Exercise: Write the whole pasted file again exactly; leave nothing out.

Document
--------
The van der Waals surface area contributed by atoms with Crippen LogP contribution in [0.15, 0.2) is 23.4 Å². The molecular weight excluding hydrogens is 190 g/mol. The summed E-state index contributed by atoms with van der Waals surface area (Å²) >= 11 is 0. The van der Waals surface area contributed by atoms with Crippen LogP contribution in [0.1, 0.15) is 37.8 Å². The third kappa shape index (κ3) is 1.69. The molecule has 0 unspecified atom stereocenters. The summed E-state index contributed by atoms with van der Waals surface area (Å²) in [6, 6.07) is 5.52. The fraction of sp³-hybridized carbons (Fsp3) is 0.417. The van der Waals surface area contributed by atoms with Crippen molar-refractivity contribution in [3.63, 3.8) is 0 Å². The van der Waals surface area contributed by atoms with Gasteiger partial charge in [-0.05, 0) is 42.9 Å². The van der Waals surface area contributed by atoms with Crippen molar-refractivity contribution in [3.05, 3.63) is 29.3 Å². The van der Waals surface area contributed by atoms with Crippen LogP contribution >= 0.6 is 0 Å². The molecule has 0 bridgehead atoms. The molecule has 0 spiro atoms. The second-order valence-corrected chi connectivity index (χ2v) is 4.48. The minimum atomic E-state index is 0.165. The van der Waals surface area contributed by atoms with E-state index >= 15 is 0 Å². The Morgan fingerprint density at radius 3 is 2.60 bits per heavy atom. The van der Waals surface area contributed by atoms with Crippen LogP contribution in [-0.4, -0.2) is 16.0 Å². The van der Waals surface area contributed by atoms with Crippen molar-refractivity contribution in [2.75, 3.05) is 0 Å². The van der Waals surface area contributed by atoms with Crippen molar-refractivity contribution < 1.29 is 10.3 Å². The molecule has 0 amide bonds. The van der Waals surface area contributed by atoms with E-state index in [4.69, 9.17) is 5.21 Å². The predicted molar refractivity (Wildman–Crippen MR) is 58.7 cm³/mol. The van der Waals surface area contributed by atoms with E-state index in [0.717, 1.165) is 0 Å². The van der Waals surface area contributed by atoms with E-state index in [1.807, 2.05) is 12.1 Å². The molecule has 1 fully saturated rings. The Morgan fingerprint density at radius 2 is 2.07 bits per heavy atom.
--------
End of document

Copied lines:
The van der Waals surface area contributed by atoms with Crippen LogP contribution in [0.15, 0.2) is 23.4 Å². The molecular weight excluding hydrogens is 190 g/mol. The summed E-state index contributed by atoms with van der Waals surface area (Å²) >= 11 is 0. The van der Waals surface area contributed by atoms with Crippen LogP contribution in [0.1, 0.15) is 37.8 Å². The third kappa shape index (κ3) is 1.69. The molecule has 0 unspecified atom stereocenters. The summed E-state index contributed by atoms with van der Waals surface area (Å²) in [6, 6.07) is 5.52. The fraction of sp³-hybridized carbons (Fsp3) is 0.417. The van der Waals surface area contributed by atoms with Crippen molar-refractivity contribution in [3.63, 3.8) is 0 Å². The van der Waals surface area contributed by atoms with Gasteiger partial charge in [-0.05, 0) is 42.9 Å². The van der Waals surface area contributed by atoms with Crippen molar-refractivity contribution in [3.05, 3.63) is 29.3 Å². The van der Waals surface area contributed by atoms with Crippen LogP contribution >= 0.6 is 0 Å². The molecule has 0 bridgehead atoms. The molecule has 0 spiro atoms. The second-order valence-corrected chi connectivity index (χ2v) is 4.48. The minimum atomic E-state index is 0.165. The van der Waals surface area contributed by atoms with E-state index >= 15 is 0 Å². The Morgan fingerprint density at radius 3 is 2.60 bits per heavy atom. The van der Waals surface area contributed by atoms with Crippen LogP contribution in [-0.4, -0.2) is 16.0 Å². The van der Waals surface area contributed by atoms with Crippen molar-refractivity contribution in [2.75, 3.05) is 0 Å². The van der Waals surface area contributed by atoms with Crippen molar-refractivity contribution < 1.29 is 10.3 Å². The molecule has 0 amide bonds. The van der Waals surface area contributed by atoms with E-state index in [4.69, 9.17) is 5.21 Å². The predicted molar refractivity (Wildman–Crippen MR) is 58.7 cm³/mol. The van der Waals surface area contributed by atoms with E-state index in [0.717, 1.165) is 0 Å². The van der Waals surface area contributed by atoms with E-state index in [1.807, 2.05) is 12.1 Å². The molecule has 1 fully saturated rings. The Morgan fingerprint density at radius 2 is 2.07 bits per heavy atom.